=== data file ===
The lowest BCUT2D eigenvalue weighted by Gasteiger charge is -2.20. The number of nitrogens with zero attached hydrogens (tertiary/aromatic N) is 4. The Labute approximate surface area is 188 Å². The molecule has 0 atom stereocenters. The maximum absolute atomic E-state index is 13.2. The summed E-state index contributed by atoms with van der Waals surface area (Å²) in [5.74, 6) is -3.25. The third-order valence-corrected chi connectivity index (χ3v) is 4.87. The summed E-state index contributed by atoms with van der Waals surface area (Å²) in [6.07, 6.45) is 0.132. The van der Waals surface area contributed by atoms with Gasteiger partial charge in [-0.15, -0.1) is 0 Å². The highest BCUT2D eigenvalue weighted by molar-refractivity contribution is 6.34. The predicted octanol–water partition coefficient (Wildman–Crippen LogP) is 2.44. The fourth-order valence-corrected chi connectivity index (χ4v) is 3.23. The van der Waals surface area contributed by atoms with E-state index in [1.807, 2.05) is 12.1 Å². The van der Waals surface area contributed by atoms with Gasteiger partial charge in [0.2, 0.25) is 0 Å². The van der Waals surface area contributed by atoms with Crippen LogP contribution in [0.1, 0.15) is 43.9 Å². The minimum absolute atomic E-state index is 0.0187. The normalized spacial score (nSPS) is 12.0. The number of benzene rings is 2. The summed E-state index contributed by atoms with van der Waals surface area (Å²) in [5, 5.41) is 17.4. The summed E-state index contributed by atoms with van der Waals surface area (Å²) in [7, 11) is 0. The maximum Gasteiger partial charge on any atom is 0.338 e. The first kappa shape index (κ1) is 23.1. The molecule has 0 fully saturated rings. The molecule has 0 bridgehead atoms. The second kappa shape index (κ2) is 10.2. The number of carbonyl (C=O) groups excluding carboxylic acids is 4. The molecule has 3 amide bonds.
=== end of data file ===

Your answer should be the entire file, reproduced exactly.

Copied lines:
The lowest BCUT2D eigenvalue weighted by Gasteiger charge is -2.20. The number of nitrogens with zero attached hydrogens (tertiary/aromatic N) is 4. The Labute approximate surface area is 188 Å². The molecule has 0 atom stereocenters. The maximum absolute atomic E-state index is 13.2. The summed E-state index contributed by atoms with van der Waals surface area (Å²) in [5.74, 6) is -3.25. The third-order valence-corrected chi connectivity index (χ3v) is 4.87. The summed E-state index contributed by atoms with van der Waals surface area (Å²) in [6.07, 6.45) is 0.132. The van der Waals surface area contributed by atoms with Gasteiger partial charge in [-0.15, -0.1) is 0 Å². The highest BCUT2D eigenvalue weighted by molar-refractivity contribution is 6.34. The predicted octanol–water partition coefficient (Wildman–Crippen LogP) is 2.44. The fourth-order valence-corrected chi connectivity index (χ4v) is 3.23. The van der Waals surface area contributed by atoms with E-state index in [1.807, 2.05) is 12.1 Å². The van der Waals surface area contributed by atoms with Gasteiger partial charge in [0.2, 0.25) is 0 Å². The van der Waals surface area contributed by atoms with Crippen LogP contribution in [0.1, 0.15) is 43.9 Å². The minimum absolute atomic E-state index is 0.0187. The normalized spacial score (nSPS) is 12.0. The number of benzene rings is 2. The summed E-state index contributed by atoms with van der Waals surface area (Å²) in [5, 5.41) is 17.4. The summed E-state index contributed by atoms with van der Waals surface area (Å²) in [7, 11) is 0. The maximum Gasteiger partial charge on any atom is 0.338 e. The first kappa shape index (κ1) is 23.1. The molecule has 0 fully saturated rings. The molecule has 0 bridgehead atoms. The second kappa shape index (κ2) is 10.2. The number of carbonyl (C=O) groups excluding carboxylic acids is 4. The molecule has 3 amide bonds.